I’ve decided to start doing a weekly wrap-up of items I’ve found interesting enough to share, a mix of old and new, legal and nonlegal, relating in some way to copyright and the content industries. Enjoy!

Would the Bard Have Survived the Web? — From Authors Guild president Scott Turow, executive director Paul Aiken, and Shakespeare professor James Shapiro comes this fascinating essay comparing the “cultural paywalls” of the outdoor playhouses to the “virtual paywalls” of copyright. It explains how commerce and stable property rights help the arts and entertainment flourish. Predictably, most copyright skeptics completely missed the point of the article.

Senate Judiciary Committee hearing on online piracy and counterfeiting — Scott Turow proves he’s been busy lately, testifying at the Committee’s hearing on a new version of COICA. Representatives of other stakeholders representing the “big 5” players in the internet ecosystem needed to effectively address online piracy — domain name registrars, hosting service providers, payment card processors, internet service providers, and online advertising providers — also testified. Well, four out of the five did at least.

In Defense of Copyright: Creativity, Record Labels, and the Future of Music — via Lon Sobel’s Entertainment Law Reporter, Brian Day looks at the role of copyright and record labels as digital technology continues to dramatically change the music business landscape in this great article from the upcoming issue of Seton Hall Journal of Sports and Entertainment Law.

Good news or bad? CDs still 74% of all album sales — Overall, still not good news for the music industry, as total album sales continue to slump. Still, an interesting statistic. If you spend enough time on hip, young blogs, you start to think the only places selling CDs are antique shops.

The Chicago Code — I checked out this out when it premiered last week because it was created by the Shield’s Shawn Ryan and haven’t been disappointed. Dubbed a “love letter to Chicago“, and shot primarily in the Windy City With Broad Shoulders And Lots of Other Nicknames, the series features great performances and terrific writing. Mondays on Fox, or online at Fox and Hulu.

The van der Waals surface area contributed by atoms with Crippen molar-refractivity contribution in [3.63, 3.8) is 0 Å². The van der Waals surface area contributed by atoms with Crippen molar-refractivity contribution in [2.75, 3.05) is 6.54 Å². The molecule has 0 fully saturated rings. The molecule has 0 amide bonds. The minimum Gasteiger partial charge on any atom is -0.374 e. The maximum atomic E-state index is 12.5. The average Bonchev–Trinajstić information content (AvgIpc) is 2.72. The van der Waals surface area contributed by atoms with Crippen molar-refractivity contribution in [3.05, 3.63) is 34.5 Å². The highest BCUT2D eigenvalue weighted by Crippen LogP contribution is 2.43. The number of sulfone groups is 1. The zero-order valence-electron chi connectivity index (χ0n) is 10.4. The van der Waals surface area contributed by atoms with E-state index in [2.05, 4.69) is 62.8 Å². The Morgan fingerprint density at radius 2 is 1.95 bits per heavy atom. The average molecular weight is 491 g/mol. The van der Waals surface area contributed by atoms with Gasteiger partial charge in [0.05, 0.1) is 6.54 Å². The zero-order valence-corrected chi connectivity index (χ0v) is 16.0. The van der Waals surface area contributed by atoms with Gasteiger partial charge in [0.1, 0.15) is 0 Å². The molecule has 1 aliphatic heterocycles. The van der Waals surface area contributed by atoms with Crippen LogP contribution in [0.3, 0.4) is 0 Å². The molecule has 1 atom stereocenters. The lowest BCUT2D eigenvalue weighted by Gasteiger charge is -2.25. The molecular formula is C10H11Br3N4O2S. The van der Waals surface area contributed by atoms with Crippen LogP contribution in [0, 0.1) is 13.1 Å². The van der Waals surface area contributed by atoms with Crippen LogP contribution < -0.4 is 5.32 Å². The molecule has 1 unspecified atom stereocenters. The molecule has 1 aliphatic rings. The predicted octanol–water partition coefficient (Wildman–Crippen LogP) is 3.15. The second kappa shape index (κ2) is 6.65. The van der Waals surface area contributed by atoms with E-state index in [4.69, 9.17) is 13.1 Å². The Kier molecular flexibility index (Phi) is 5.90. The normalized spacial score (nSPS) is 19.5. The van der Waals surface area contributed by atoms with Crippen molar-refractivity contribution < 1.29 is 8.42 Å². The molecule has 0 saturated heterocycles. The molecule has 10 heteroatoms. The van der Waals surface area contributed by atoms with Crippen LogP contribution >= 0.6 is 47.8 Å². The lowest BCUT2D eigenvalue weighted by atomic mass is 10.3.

Ingrid Michaelson — I had the pleasure of seeing the talented Ingrid perform last fall. Earlier this month, she had a dessert recipe in Parade Magazine (it was delicious). This past week, Hypebot presented a look at a promotion experiment that she used to help make her fall tour profitable. Ingrid also premiered a new(er) video for her latest tune, Parachute:

[youtube]jr4fPdIAtyU[/youtube]

6 Comments

  1. Post’s response was rather predictable–and silly. He completely missed the point, indeed. It cracked me up how he says Shakespeare created in a “copyright-free world,” only to be proved wrong in the comments. Funny how he had no comment for his commentators.

    I’ll have to check out The Chicago Code on Hulu. Thanks for the pointer.

  2. Merely FYI, while it is largely directed to “inventions”, there are lessons to be learned that translate quite nicely into the copyright arena:

    The Most Powerful Idea in the World: A Story of Steam, Industry, and Invention, by William Rosen.

    It has been terribly panned and mocked by Against Monopoly and Techdirt, which surely indicates that it struck a raw nerve. Purchased from Amazon, and believe it was well worth the price.